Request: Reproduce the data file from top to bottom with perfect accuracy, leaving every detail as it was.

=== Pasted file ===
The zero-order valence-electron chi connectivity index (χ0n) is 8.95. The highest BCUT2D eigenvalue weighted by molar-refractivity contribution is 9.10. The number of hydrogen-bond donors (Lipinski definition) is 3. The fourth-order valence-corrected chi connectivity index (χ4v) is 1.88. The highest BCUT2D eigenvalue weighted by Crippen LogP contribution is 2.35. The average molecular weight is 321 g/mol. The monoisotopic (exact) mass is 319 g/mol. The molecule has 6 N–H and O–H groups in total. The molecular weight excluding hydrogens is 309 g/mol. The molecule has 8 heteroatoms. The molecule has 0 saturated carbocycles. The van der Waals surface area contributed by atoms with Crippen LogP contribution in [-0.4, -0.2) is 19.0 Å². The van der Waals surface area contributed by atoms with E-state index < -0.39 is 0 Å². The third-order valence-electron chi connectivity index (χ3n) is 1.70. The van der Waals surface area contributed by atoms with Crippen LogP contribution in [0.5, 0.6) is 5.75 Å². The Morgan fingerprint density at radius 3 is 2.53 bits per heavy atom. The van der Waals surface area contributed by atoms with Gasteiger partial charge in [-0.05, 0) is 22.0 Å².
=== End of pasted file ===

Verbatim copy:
The zero-order valence-electron chi connectivity index (χ0n) is 8.95. The highest BCUT2D eigenvalue weighted by molar-refractivity contribution is 9.10. The number of hydrogen-bond donors (Lipinski definition) is 3. The fourth-order valence-corrected chi connectivity index (χ4v) is 1.88. The highest BCUT2D eigenvalue weighted by Crippen LogP contribution is 2.35. The average molecular weight is 321 g/mol. The monoisotopic (exact) mass is 319 g/mol. The molecule has 6 N–H and O–H groups in total. The molecular weight excluding hydrogens is 309 g/mol. The molecule has 8 heteroatoms. The molecule has 0 saturated carbocycles. The van der Waals surface area contributed by atoms with Crippen LogP contribution in [-0.4, -0.2) is 19.0 Å². The van der Waals surface area contributed by atoms with E-state index < -0.39 is 0 Å². The third-order valence-electron chi connectivity index (χ3n) is 1.70. The van der Waals surface area contributed by atoms with Crippen LogP contribution in [0.5, 0.6) is 5.75 Å². The Morgan fingerprint density at radius 3 is 2.53 bits per heavy atom. The van der Waals surface area contributed by atoms with Gasteiger partial charge in [-0.05, 0) is 22.0 Å².